Inspiration behind Birmingham’s Mural of Muslim Girl on a Skateboard

The scene of a hijabi Muslim girl skating is not a familiar one in Birmingham. Therefore, a stunning mural depicting a girl in hijab has been highly praised as a good gesture to break down social barriers.

“I was painting in Georges Park when I saw this young, Muslim girl skate past me,” Bunny who created the mural as part of Punch Record’s GALLERY37 program, told Birminghamlive.

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“I thought to myself: ‘Wow that’s not something you often see’, I asked her about skating and she said she’d been practicing for seven months.

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“Eventually her mum came over and we started chatting about girls, particularly Muslim girls, doing things not typically perceived as standard for them to do.

“I told them I’d love to do an interpretation of her if the family agreed, which they did. The only stipulation was that I didn’t show her face, which is why she’s looking away in the mural.

“They were really happy for it to go ahead as they are really supportive of her doing something she loves.”

Inspiring Work

The work is one of several thought-provoking murals dotted around Lozells. Finished by October 10, the murals have their own unique QR codes which passers-by can scan on their phones and log into a website that tells each mural’s background story.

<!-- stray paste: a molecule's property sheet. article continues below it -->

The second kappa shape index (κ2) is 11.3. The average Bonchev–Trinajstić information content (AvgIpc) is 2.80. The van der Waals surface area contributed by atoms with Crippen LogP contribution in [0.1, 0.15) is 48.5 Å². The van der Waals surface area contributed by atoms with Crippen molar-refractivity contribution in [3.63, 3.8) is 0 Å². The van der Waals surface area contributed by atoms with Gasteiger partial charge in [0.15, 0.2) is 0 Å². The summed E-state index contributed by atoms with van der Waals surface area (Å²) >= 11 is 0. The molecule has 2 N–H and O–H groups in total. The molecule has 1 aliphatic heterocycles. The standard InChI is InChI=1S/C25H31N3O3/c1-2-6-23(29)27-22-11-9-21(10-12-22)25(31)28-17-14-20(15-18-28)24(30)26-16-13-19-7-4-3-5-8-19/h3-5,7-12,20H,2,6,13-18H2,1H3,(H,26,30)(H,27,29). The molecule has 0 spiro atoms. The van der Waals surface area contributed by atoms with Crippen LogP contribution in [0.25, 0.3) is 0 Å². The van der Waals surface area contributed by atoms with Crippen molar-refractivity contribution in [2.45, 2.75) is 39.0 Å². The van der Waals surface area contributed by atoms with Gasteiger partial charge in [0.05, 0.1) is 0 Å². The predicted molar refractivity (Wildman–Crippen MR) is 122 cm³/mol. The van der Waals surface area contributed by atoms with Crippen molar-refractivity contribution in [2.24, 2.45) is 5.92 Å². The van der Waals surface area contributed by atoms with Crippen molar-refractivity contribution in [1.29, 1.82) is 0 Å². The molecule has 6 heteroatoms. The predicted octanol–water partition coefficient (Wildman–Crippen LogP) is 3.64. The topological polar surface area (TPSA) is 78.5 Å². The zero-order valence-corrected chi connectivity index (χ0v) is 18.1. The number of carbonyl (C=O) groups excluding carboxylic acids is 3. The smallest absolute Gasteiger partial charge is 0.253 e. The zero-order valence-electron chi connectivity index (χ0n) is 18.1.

The murals are the result of cooperation between Bunny, Jason Caballero, and Simone Linton for the ‘DOWNLOW’ project.

DOWNLOW aims to capture the essence of the Lozells community and “reanimate” the area post-lockdown by connecting with local residents, schools and businesses.

“I’m struck by the amazing work from Bunny and his creative team,” Lozells councillor Waseem Zaffar, cabinet member for transport and the environment, said.

“Uniting the diverse communities of Lozells and using arts as a vehicle for change.”

Islam is the fastest growing religion in the culturally diverse city of Birmingham.

There were 301,000 Muslims in Birmingham in 2018, making up 27% of the local population. The number of Muslims has risen by 21% from 249,000 in 2011.